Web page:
Published on November 2nd, 2014 | by Curtis Mayfield
John Wick – Film Review
Reviewed by Curtis Mayfield M-H on October 24th, 2014
Roadshow Films presents a film by David Leitch and Chad Stahelski
Written by Derek Kolstad
Produced by Basil Iwanyk, David Leitch and Eva Longoria
Starring: Keanu Reeves, Michael Nyqvist, Alfie Allen, Adrianne Palicki and Willem Dafoe
Music by Tyler Bates and Joel J. Richard
Cinematography: Jonathan Sela
Edited by Elisabet Ronalds
Running Time: 101 minutes
Release Date: October 30th, 2014
Actor Keanu Reeves might be known as Neo for the rest of eternity in the eyes of film fans. Though in the last few years Reeves has shown his ability to act without having to kick another character through a window or impossibly dodge bullets. The highlights of this actor’s career often show him in action roles. For every movie that didn’t feature a single bullet or explosion (for example, A Scanner Darkly) there always seemed to be more action blockbusters for Reeves to act in. There was Constantine, Speed, Street Kings, 47 Ronin and of course, The Matrix trilogy. So the question is; do we need another Keanu Reeves action movie in 2014? The answer is hell yeah! The story of mysterious ex-hitman John Wick certainly isn’t breaking the mould in terms of storyline but what it lacks in original narrative it compensates with stylish violence and a leading character who is so much of a badass that even Chuck Norris might need to consider retirement.
The plot plays out like this: badass hitman leaves life of crime behind to be with the woman of his dreams. Said woman dies of terrible illness and leaves hitman with an adorable puppy. Said puppy is only thing in Wick’s life that keeps him grounded but is killed by murderous Russian car thieves. This attack prompts aforementioned hitman to come out of retirement and kick the living shit out of everyone responsible. On paper this story does sound somewhat idiotic and could have easily been the premise for Taken 3 but with the help of having gritty overtones and a great supporting cast, John Wick might be the best action movie of 2014.
One aspect of this movie that was really enjoyable (and somewhat sadistic) was watching the character of John Wick descend back into this peculiar underbelly of New York City, where currency is exchanged in the form of gold coins and certain “business dealings” cannot be carried out in particular establishments. Reeves seems comfortable in the role of a man who has a lot to do but not much to say. Wick does little to no talking about himself, that part is left to the other characters. “I once saw him kill three men with a pencil” explains Russian mob boss Viggo Tarasov (played by Michael Nyqvist). Viggo tells this to his annoyingly cocky son Iosef (Alfie Allen), who is responsible for the death of Wick’s dog, and that it’s not what he did that disturbs him; it’s WHO he did it to that’s the trouble. It does seem like Russian bad guys are the new go-to-villains these days with recent action films like The Equalizer following this trend as well. Luckily, this may be one of the only snags first time directors Chad Stahelski and David Leitch, along with relatively new screenplay writer Derek Kolstad, get caught on. There is definitely no coincidence that Stahelski is both co-director of this film and was Reeves’ stunt double for The Matrix, Constantine and even 1991’s Point Break.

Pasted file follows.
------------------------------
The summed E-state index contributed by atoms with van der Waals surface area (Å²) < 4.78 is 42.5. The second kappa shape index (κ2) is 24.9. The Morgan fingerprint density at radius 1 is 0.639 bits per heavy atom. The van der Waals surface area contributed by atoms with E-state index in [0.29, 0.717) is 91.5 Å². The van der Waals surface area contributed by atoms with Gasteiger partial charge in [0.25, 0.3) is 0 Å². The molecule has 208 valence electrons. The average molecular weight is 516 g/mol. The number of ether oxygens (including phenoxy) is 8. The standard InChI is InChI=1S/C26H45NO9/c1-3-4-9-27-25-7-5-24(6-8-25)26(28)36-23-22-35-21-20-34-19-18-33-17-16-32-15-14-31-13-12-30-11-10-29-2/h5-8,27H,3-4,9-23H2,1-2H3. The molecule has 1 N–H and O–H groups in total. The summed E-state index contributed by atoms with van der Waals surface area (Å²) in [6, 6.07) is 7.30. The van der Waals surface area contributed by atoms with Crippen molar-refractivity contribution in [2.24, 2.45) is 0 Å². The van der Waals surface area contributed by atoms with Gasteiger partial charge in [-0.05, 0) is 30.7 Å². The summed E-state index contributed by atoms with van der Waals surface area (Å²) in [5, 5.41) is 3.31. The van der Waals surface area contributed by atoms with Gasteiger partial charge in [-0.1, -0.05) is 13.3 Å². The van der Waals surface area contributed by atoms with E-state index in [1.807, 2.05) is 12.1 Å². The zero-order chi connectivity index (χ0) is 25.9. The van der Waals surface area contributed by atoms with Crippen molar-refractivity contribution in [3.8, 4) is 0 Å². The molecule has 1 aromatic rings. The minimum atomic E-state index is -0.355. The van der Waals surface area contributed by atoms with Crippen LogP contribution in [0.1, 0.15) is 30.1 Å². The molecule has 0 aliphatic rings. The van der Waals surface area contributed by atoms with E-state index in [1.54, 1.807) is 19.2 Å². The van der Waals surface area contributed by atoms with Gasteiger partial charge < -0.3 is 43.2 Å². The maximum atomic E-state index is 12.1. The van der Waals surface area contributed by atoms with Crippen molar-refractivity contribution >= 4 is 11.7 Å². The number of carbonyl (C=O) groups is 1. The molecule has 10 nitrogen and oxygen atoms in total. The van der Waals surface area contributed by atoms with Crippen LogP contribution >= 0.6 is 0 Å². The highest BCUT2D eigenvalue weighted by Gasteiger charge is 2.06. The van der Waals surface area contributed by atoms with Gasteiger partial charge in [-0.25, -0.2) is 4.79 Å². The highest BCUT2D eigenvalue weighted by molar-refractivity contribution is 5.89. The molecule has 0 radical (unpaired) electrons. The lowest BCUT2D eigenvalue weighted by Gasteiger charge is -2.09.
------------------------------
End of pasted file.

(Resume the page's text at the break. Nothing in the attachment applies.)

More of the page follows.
Though not slapstick, the movie does have its funny moments but things never get too ridiculous. Even though Wick has the ability take down a small army with his bare hands he is no invincible being as he still meets his match with easy-on-the-eyes assassin Ms. Perkins (Adrianne Palicki) and only gets out of certain situations from the help of handy sniper Marcus (Willem Dafoe). The biggest weapon Wick uses is his own reputation. This is shown in a scene where a security doorman simply “takes the night off” when confronted by John Wick’s polite greeting.
The combat of the movie does go beyond the regular violence we see in most action productions, with Wick favouring shooting bad guys in the head and silently stabbing enemies for efficiency. But it’s not all guns either with lots of exciting hand to hand combat happening as well. Cinematographer Jonathan Sela does a brilliant job of literally painting Wick and his world in a certain light. The beginning of the film shows the leading character living in a realm of greys and other muted colours that puts forward Wick’s sad and lonely existence. For some reason there is an emphasis on the setting being New York City, though most of the locations are so anonymous it could have been filmed in any major American city. John Wick clearly has a target audience of action loving fans that enjoy substance with their movies but also has plenty of bullets, suits and fast cars. On paper Reeves’ latest outing seems like a clichéd mess but it’s just too much fun to miss out on.
Summary: What it lacks in original narrative it compensates with stylish violence and a leading character who is so much of a badass that even Chuck Norris might need to consider retirement.